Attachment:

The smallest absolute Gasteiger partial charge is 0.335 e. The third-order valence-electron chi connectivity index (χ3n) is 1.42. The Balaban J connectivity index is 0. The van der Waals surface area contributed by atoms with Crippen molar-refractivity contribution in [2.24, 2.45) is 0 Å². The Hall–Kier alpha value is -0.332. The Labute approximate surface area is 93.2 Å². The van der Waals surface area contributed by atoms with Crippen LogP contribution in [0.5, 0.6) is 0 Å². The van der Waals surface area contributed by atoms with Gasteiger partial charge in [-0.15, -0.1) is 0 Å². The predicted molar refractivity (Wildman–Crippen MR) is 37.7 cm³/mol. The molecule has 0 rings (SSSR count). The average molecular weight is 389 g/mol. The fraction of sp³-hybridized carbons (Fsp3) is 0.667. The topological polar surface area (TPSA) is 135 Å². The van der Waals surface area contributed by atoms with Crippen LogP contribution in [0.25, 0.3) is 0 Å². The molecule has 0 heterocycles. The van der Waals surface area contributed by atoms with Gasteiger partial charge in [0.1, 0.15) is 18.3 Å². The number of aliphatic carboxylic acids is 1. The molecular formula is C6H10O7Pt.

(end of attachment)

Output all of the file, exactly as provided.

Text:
The smallest absolute Gasteiger partial charge is 0.335 e. The third-order valence-electron chi connectivity index (χ3n) is 1.42. The Balaban J connectivity index is 0. The van der Waals surface area contributed by atoms with Crippen molar-refractivity contribution in [2.24, 2.45) is 0 Å². The Hall–Kier alpha value is -0.332. The Labute approximate surface area is 93.2 Å². The van der Waals surface area contributed by atoms with Crippen LogP contribution in [0.5, 0.6) is 0 Å². The van der Waals surface area contributed by atoms with Gasteiger partial charge in [-0.15, -0.1) is 0 Å². The predicted molar refractivity (Wildman–Crippen MR) is 37.7 cm³/mol. The molecule has 0 rings (SSSR count). The average molecular weight is 389 g/mol. The fraction of sp³-hybridized carbons (Fsp3) is 0.667. The topological polar surface area (TPSA) is 135 Å². The van der Waals surface area contributed by atoms with Crippen LogP contribution in [0.25, 0.3) is 0 Å². The molecule has 0 heterocycles. The van der Waals surface area contributed by atoms with Gasteiger partial charge in [0.1, 0.15) is 18.3 Å². The number of aliphatic carboxylic acids is 1. The molecular formula is C6H10O7Pt.